Sourdough bread is a staple food in my household. I started grinding my own whole wheat flour in 2007. I purchased Lehman’s Own Hand-Cranked Grain Mill, an enameled aluminum mill that consistently tests as the best hand-turned grain mill under $300. It has a clamp that attaches to the edge of my kitchen counter (I place pieces of rubber in between the mill and my countertop so as not to damage the counter top). I have both cast iron burrs, which I mainly use for cracking grain, and synthetic stone burrs that Lehman’s no longer sells, which make very fine flour (the cast iron burrs make good flour, too, but stone burrs are known for their extra-fine flour). I see on the Lehman’s site that they now sell an Optional Cast Iron Pulley Flywheel to make the hand cranking easier. Interesting. I might get one.

Over time, the originally clear oil I use to lubricate the crank shaft gets sticky because the more volatile components of the oil evaporate quickly in my dry climate. And flour holds an electrostatic charge, which means it flies around and sticks to the mill itself. The flour combines with the oil to form black, gummy gunk that eventually makes it difficult to turn the crank smoothly. I can always tell when it is time for a cleaning because the flour becomes coarser even though I keep the burrs tightened. Also, the bronze bearing covering the crank shaft starts to stick to the other parts and stops turning when the handle is turned (the crank shaft continues to turn inside the bronze bearing) and the machine begins to make a funny noise.

I use an adjustable wrench to remove the screw with a hexagonal head that holds the shaft together. A toothbrush works well to scrub flour off the burrs before washing them and is also good for washing the stone burrs with soap (I do not wash the cast iron burrs with water). A steel wool scrub pad is necessary to remove the gunky oil from the metal mill parts. Once everything is dry, I reassemble the grain mill and lubricate the crank shaft with more oil.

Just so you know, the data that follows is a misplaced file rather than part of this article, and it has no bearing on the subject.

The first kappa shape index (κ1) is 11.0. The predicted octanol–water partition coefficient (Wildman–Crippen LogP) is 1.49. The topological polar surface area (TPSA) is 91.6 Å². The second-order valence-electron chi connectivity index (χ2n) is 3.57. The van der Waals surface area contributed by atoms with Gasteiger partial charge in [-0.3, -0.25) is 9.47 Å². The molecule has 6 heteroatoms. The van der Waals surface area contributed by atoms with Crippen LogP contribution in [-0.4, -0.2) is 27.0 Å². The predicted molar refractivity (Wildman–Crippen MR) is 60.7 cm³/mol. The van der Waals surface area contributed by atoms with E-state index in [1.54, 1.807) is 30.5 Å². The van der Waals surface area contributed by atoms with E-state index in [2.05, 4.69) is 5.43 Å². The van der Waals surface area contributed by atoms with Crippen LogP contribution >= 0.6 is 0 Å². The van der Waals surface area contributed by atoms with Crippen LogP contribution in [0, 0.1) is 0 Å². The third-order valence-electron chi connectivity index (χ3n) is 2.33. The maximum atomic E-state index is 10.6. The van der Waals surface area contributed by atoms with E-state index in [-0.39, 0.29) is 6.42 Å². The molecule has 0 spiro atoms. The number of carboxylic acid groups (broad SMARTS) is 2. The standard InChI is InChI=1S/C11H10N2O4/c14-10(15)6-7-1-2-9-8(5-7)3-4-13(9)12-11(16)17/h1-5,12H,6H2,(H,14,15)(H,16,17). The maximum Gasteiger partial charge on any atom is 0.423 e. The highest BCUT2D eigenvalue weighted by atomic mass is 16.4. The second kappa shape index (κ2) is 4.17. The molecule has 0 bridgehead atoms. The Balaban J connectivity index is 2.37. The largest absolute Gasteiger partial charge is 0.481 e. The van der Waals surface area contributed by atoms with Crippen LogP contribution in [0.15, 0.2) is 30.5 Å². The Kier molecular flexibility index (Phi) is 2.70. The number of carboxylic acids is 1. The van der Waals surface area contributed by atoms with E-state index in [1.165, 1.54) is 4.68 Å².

Why I grind my own whole wheat flour

  • It’s the only inexpensive way to get real 100% stone ground flour.
  • Hand-grinding ensures freshness.
  • Only real whole wheat flour provides the health benefits of whole grains.
  • I like the fact that using a hand grinder uses no electricity, and thus no fossil fuels.
  • Hand milling provides excellent upper body exercise that balances out the lower body workouts I get from riding my bicycle and walking.

Grain mills are rated according to three features

  • Flour fineness: Choose a grain mill with two round, flat synthetic “stones” or cast iron burrs. The outer stone rotates against the inner stone to grind the flour. Stone burrs are better for grinding fine wheat flour, but iron burrs are pretty good, too. The iron burrs are wonderful all-purpose burrs for grinding all kinds of grain and legume flours as well as making cracked grains and grinding nuts and seeds. I use the stones for milling whole wheat flour and the iron burrs for milling everything else. Really cheap mills cannot grind fine flour.
  • Grinding speed: Some mills take a long time to grind a cup of wheat into flour, others take as little as 5 minutes. Faster mills are generally more expensive.
  • Cranking difficulty: Some mills are designed to provide a lot of leverage, which makes grinding easier. Some mills require significant muscle strength. My Lehman’s mill is easy enough for an older child to use.